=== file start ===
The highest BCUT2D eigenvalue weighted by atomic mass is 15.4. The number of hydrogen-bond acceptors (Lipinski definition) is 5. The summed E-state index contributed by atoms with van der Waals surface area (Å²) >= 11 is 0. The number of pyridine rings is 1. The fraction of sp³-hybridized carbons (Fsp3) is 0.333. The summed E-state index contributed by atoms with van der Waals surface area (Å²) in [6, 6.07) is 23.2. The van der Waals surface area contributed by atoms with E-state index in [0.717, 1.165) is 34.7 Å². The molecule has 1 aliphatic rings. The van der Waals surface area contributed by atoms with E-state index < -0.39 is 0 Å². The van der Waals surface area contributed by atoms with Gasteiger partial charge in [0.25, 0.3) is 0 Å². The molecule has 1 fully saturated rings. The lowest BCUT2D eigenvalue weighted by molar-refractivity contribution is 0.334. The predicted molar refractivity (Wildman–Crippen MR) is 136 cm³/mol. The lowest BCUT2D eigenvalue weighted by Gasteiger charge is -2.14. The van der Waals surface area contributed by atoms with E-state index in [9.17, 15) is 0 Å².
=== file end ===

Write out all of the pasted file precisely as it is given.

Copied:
The highest BCUT2D eigenvalue weighted by atomic mass is 15.4. The number of hydrogen-bond acceptors (Lipinski definition) is 5. The summed E-state index contributed by atoms with van der Waals surface area (Å²) >= 11 is 0. The number of pyridine rings is 1. The fraction of sp³-hybridized carbons (Fsp3) is 0.333. The summed E-state index contributed by atoms with van der Waals surface area (Å²) in [6, 6.07) is 23.2. The van der Waals surface area contributed by atoms with E-state index in [0.717, 1.165) is 34.7 Å². The molecule has 1 aliphatic rings. The van der Waals surface area contributed by atoms with E-state index < -0.39 is 0 Å². The van der Waals surface area contributed by atoms with Gasteiger partial charge in [0.25, 0.3) is 0 Å². The molecule has 1 fully saturated rings. The lowest BCUT2D eigenvalue weighted by molar-refractivity contribution is 0.334. The predicted molar refractivity (Wildman–Crippen MR) is 136 cm³/mol. The lowest BCUT2D eigenvalue weighted by Gasteiger charge is -2.14. The van der Waals surface area contributed by atoms with E-state index in [9.17, 15) is 0 Å².